Quantcast
Utah

Solving Utah's dismal graduation rate: Two schools may have the answer

Incentive, aesthetic initiatives boost rates, but more needed

Comments

Return To Article
  • Kings Court Alpine, UT
    Dec. 9, 2012 12:50 a.m.

    "Six years ago, 46 percent of Lakeridge Junior High School ninth-graders made the transition to high school with at least one "F" on their transcripts. Last year, that number was reduced to 2 percent in the Orem school."

    I'm concerned that the letter grade is becoming the focus and not learning. Are students getting easy passing grades in order to reduce the number of F's? If teachers are being pressured to not give F grades, the logically it would make sense to simply pass the students. I guess time will tell if students are really learning at more challenging levels, but I'm skeptical. I went to high school in the 1980's and it was quite a feat to make the honor roll with a 3.5 GPA. About 10% of kids made the honor roll with a 3.5 GPA cutoff. Nowadays, in Alpine School District, almost 40% of all students make the Honor Roll with a 3.7 GPA. That sounds like some serious grade inflation to me.

  • ManInTheMiddle SANDY, UT
    Dec. 9, 2012 1:29 a.m.

    This article is baffling - it is paragraph after paragraph of how great things are here and how we're improving blah blah blah - WE ARE 4th WORST in a country known internationally for our subpar education system.
    Please, double my property taxes. Please.
    Then take the funds and hire competent people to teach our kids. No reasonable person believes that we can attract and retain competent teachers for $30,000 per year.
    Our graduation rates are terrible because we hire the wrong adults.
    Ever run a company? Put a help wanted ad in the paper and see what kind of resumes you get when you offer the kind of money we pay our teachers.
    Further -part of the fix must include firing some/many of these bad teachers/administrators who never should have been hired in the first place.

  • Curmudgeon Salt Lake City, UT
    Dec. 9, 2012 6:48 a.m.

    "Gov. Gary Herbert . . . cited poverty levels and language barriers as contributors to the low performance."

    Sure, Guv, blame it on poverty and language problems, which must be much worse in Utah than in all those other states that have poor Latino populations but do much better in graduating Latino students. Blame it on anything other than INADEQUATE FUNDING, something you and the Utah legislature could actually do something about.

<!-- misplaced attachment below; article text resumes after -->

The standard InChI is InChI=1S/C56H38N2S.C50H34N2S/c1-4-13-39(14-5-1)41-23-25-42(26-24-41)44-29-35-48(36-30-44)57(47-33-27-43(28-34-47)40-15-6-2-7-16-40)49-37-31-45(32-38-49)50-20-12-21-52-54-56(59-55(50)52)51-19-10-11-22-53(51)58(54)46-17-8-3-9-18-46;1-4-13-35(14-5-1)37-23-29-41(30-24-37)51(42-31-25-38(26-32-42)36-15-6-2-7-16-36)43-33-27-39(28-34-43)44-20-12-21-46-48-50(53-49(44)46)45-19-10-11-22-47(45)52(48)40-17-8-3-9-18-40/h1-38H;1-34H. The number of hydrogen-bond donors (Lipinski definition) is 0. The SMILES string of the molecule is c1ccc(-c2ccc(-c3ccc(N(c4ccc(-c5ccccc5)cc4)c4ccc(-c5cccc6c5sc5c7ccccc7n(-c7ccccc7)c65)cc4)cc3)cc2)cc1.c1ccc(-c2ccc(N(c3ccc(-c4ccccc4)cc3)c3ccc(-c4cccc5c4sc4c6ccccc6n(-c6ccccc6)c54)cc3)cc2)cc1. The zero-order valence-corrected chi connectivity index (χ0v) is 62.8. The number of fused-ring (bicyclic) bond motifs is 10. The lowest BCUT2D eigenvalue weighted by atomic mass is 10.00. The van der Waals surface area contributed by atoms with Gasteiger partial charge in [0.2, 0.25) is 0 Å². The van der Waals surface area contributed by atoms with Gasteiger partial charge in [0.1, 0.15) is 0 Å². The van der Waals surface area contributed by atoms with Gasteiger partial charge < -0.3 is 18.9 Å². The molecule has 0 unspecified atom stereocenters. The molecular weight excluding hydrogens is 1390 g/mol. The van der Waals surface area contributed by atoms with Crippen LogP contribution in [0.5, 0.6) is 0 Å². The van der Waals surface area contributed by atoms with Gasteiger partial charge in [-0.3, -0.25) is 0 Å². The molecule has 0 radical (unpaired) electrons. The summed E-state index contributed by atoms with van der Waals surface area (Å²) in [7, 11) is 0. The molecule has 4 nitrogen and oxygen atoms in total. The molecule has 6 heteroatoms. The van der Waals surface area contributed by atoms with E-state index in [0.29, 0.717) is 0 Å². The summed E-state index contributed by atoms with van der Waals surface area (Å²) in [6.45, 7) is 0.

• Gramajane OAKLEY, ID
    Dec. 9, 2012 7:40 a.m.

    As a sub school teacher, I think it was a book titled "The Last Dropout" that shows maybe what is the most important part of the programs to help kids graduate. That difference is having at least one nurturing respectful relationship with an adult who is interested in the student and believes they can make it. Obviously the best is if all people have the people in their lives be this kind of help, but they NEED at least one!! So, even in schools that are not doing this, one teacher can make a big difference. Even a neighbor or a member of their church can show this support. :)

  • Ett Salt Lake City, UT
    Dec. 9, 2012 7:44 a.m.

    Student incentive, follow-through on at-risk students, Teacher accountability and parental involvement. I like it! It sounds more like the days when I was in school. Keep up the good work!

  • DN Subscriber 2 SLC, UT
    Dec. 9, 2012 9:03 a.m.

    Great job there Ogden school teachers and administration!

    It is refreshing to see people who actually look at the problem and figure out cost effective solutions, instead of falling back on the usual union crutches of "class size and money." Note that in the Las Vegas example, they fire teachers and administrators in the low performing schools, rather than making excuses and buying into the "seniority" and tenure schemes used to protect poor performers at the cost of hurting students.

    "...in the past there was little consequence for a student arriving late, or not at all, to class. Now, she said, students have responded to the incentives." is the money quote from the story. People will respond to high expectations when they are presented, and with modest reinforcements and punishments along the way. When schools make excuses and accept failure, or are afraid to criticize lousy attendance, performance or attitude, it merely fosters more of the bad.

    Keep up the good work!